Facebook Anti-Troll System Snagging Ordinary Users

Complaints rang far and wide last week after an automated system for spotting inappropriate Facebook comments began blocking legitimate posts by the social network’s users, including prominent members like Robert Scoble.

Complaints rang far and wide last week after an automated system for spotting inappropriate Facebook comments began blocking legitimate posts by the social network’s users, including prominent members like Robert Scoble.

Facebook users of all stripes have received warnings about posting “irrelevant” or “inappropriate” comments and some have had comments blocked outright in recent weeks. However, the company has been mum on the cause of the incidents. 

Reports of blocked comments on Facebook began popping up in recent weeks. But the practice reached the attention of the media after Mr. Scoble had a comment run afoul of the site’s filters on Saturday. Scoble, who runs the Sobleizer blog, is a leading expert on social media who works for the hosting firm Rackspace and enjoys a massive and influential online following. He blew the whistle on the filtering in a post to his Google+ account, after his attempt to comment on a discussion about the news site PandoDaily was blocked and labeled by Facebook as “irrelevant or inappropriate” and not contributing to the post “in a positive way.”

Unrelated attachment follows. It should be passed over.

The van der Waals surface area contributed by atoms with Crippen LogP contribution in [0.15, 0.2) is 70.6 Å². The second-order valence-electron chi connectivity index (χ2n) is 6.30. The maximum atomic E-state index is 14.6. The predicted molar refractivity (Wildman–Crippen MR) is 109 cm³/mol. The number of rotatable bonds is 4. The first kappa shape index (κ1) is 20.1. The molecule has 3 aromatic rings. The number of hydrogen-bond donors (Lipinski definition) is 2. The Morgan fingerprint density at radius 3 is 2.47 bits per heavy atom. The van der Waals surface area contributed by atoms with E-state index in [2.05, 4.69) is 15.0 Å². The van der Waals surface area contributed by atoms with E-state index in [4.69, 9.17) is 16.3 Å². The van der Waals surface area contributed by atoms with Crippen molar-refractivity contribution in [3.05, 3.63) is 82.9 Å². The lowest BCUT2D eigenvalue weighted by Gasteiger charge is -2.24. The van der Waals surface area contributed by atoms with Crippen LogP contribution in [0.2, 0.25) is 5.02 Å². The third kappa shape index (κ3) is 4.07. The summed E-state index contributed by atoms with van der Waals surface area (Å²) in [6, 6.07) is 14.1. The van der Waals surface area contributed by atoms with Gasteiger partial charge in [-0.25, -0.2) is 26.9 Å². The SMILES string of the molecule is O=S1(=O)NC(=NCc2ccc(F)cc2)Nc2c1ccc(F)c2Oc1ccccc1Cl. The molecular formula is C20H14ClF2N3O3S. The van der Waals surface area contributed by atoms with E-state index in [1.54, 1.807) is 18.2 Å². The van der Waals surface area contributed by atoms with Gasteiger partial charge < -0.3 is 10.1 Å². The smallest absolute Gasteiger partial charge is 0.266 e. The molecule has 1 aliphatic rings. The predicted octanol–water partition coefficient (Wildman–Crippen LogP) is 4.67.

“Has anyone ever seen anything like this before? I haven’t, and I’ve posted tons of comments to Facebook,” Scoble asked in a post on his Google+ account.

Scoble wasn’t the only user to encounter problems. Jarin Udom, a Facebook user and founder of the mobile and Web application development shop Robot Mode in San Diego, California, had an innocuous comment posted on a friend’s wall about the weekend “Super Moon” flagged as inappropriate. Udom said he still isn’t sure why, as his comment didn’t include links to other Web pages or inappropriate language of any sort.

Scoble reported that he was contacted by a Facebook PR representative who said that the flagged comment was possibly a “false positive” from the company’s comment spam filters. A company spokesman told Threatpost that the company could not immediately comment on the issue.

The rash of strangely flagged comments may reveal the strain of Facebook’s recent efforts to crack down on both spam and malicious links, and its efforts to identify and stamp out online bullying using its platform. 

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